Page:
Al Jaffe, Mad Magazine’s Legendary Cartoonist, Dies at 102

Al Jaffee, the wise guy who could be funny at any age and who made millions of kids laugh with his “Fold-In” and “Snappy Answers to Dumb Questions” in Mad magazine, has died. He was 102. Fani Thomson, who was his granddaughter, said that Jaffee died in Manhattan on Monday from problems with many of his organs. He gave up work when he was 99 years old.

During the baby boom, teens and preteens had to read Mad magazine, which was funny and sometimes pointed out politics and culture. It also inspired a lot of comedians who came after it. Few members of the magazine’s “Usual Gang of Idiots,” as they called themselves, contributed as much and as consistently as the goofy cartoonist with a beard.

For decades, Jaffee’s writing was in almost every issue. In his unique style, his “Fold-Ins” took on everyone from the Beatles to TMZ. In 2011, a four-volume box set was released with all of them. People ate up his Fold-Ins like dessert. After reading “Spy vs. Spy” by Antonio Prohias and “The Lighter Side” by David Berg, they turned to the inside back cover to look at them.

The idea was to start with a full-page drawing and a question at the top, then fold two spots toward the middle to make a new, surprising picture and reveal the answer. The Fold-In was meant to be a one-time joke. It was done in 1964 to make fun of the biggest celebrity news at the time: Elizabeth Taylor’s divorce from Eddie Fisher in favor of Richard Burton, who was her co-star on “Cleopatra.”

On one side of the photo, Jaffee drew Taylor and Burton walking together. On the other side, he drew a beautiful young man being held back by a police officer. When the picture is folded in half, Taylor and the young man are kissing.

Al Jaffe, Mad Magazine's Legendary Cartoonist, Dies at 102
Al Jaffe, Mad Magazine’s Legendary Cartoonist, Dies at 102

Al Jaffe Legendary Cartoonist

The idea was so popular that Al Feldstein, the editor of Mad, asked for a follow-up. When Jaffee’s picture of 1964 GOP presidential candidates Nelson Rockefeller and Barry Goldwater was broken, it became a picture of Richard Nixon.

“That one really set the tone for what the brilliance of the Fold-Ins has to be,” Jaffee told the Boston Phoenix in 2010. “Someone from the left couldn’t just kiss someone from the right.” Jaffee was also famous for his book “Snappy Answers to Dumb Questions,” which was exactly what the title said it would be. In a comic from the 1980s, there was a man in a fishing boat with a broken reel.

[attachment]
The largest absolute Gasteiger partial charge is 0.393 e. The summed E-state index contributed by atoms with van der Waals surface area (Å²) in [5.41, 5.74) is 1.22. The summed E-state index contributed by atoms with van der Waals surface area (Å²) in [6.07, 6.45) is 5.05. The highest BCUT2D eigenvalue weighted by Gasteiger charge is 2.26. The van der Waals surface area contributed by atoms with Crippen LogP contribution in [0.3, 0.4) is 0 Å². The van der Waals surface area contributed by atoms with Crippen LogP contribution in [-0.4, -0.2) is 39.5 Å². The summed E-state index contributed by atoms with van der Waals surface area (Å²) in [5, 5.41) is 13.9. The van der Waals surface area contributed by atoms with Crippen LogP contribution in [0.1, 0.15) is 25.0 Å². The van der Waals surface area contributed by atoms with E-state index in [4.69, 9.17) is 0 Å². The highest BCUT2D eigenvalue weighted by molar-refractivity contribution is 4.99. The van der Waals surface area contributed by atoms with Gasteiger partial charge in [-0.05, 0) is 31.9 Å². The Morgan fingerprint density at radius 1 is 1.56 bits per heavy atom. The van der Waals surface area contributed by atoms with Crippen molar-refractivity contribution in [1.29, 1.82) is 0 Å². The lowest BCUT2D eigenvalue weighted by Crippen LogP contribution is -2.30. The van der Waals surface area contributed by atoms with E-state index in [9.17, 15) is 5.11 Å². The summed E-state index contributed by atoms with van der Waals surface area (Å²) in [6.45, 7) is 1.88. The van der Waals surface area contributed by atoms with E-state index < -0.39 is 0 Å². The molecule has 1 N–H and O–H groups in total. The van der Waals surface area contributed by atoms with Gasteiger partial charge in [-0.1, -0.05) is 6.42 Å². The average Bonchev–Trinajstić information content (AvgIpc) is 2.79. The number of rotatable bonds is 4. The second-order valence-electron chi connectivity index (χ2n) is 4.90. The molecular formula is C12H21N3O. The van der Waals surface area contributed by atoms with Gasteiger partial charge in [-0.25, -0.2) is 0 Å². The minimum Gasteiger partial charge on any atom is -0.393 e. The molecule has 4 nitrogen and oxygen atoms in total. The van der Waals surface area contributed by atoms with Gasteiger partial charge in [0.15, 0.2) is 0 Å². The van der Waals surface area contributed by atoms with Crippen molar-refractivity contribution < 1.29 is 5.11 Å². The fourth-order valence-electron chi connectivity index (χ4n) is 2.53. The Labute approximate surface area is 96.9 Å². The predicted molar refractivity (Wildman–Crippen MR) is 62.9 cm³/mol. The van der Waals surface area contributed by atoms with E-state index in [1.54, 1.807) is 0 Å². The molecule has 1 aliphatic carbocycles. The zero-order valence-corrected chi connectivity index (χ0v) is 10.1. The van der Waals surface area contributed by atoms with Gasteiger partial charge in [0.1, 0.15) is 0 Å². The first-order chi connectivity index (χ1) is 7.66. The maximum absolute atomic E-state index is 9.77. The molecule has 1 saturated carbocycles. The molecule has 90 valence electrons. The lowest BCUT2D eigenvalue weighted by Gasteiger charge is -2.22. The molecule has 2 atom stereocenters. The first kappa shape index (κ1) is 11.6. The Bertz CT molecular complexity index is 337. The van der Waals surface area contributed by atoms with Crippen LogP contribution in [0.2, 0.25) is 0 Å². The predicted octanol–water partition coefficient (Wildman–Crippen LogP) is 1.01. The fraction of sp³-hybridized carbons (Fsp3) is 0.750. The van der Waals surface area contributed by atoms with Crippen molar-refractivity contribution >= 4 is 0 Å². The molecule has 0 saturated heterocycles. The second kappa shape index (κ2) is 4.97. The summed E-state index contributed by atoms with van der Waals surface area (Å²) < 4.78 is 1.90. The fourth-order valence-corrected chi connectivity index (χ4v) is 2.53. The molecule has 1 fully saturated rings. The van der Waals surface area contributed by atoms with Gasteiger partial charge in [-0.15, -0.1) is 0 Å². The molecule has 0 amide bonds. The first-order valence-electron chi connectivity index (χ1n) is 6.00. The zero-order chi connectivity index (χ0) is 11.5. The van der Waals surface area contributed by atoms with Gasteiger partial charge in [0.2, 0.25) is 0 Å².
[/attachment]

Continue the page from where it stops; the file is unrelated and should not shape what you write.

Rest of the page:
His wife asks, “Are you going to catch the fish?” He says, “No, I’m going to jump into the ocean and marry the beautiful thing.” Jaffee didn’t just make fun of culture; he also helped shape it. His marketing jokes were about things that might actually exist, like a phone that automatically calls back, a computer word checker, and surfaces that don’t show graffiti.

On his wish list were also peelable stamps, razors with more than one blade, and cigarettes that go out on their own. From “Peanuts” creator Charles M. Schulz and “Far Side” creator Gary Larson to Jon Stewart and Stephen Colbert, who celebrated Jaffee’s 85th birthday with a Fold-In cake on “The Colbert Report.”

As Stewart and the writers of “The Daily Show” put together the best-selling “America (The Book),” they asked Jaffee for a Fold-In. “When I was done, I called the producer who had asked me to do the job and told him, “I’m done with the Fold-In.

Where should I send it?” “Well, Mr. Jaffee, could you please bring it yourself?” he asked. The whole team can’t wait to meet you,’ “He told about it to The Boston Phoenix. Jaffee won a lot of awards and was inducted into the Will Eisner Hall of Fame at the San Diego Comic-Con International in 2013. 2010’s “Al Jaffee’s Crazy Life: A Biography” by Mary-Lou Weisman was the first book he worked on.

The next year, Chronicle Books came out with “The MAD Fold-In Collection: 1964–2010.” Art saved him when he was young, but it also made him suspicious of authorities for the rest of his life. He was born in Savannah, Georgia, but he spent his childhood torn between the United States, where his manager father wanted to live, and Lithuania, where his religious Jewish mother wanted to go back.

In Lithuania, Jaffee had trouble and was picked on, but he also got better at what he did. Even though he didn’t have paper or go to school, his father mailed him comic strips so he could learn to read and write. During his teens, he lived in New York City.

He was so talented that he was put in the High School of Music and Art. Will Elder, who would later be an illustrator for Mad, and Harvey Kurtzmann, who would later be an editor for Mad, were both in his class. (His mother, on the other hand, stayed in Lithuania and may have died during the war). He worked for a long time before making Mad.

He worked for Timely Comics, which later changed its name to Marvel Comics. For several years, he drew the “Tall Tales” panel for the New York Herald Tribune. Around the middle of the 1950s, Jaffee began to write for Mad.

After Kurtzmann left, he stopped writing for the journal, but he came back in 1964. After the 1970s, most people stopped reading Mad and it lost its edge. Almost all of the magazine’s stars died before Jaffee did. Even though he mostly kept drawing by hand in the digital age, he was always coming up with new ideas.

In 2009, Jaffee told Graphic NYC, “I’m so used to drawing and knowing so many people who do it that I don’t see the magic.” “If you think about it, I’m sitting down when all of a sudden a big picture of people appears. Even though I know that everything they do is a trick, I’m still amazed when I watch a magician. Think about what people think when they see someone draw by hand and it’s not a trick. It’s really beautiful.”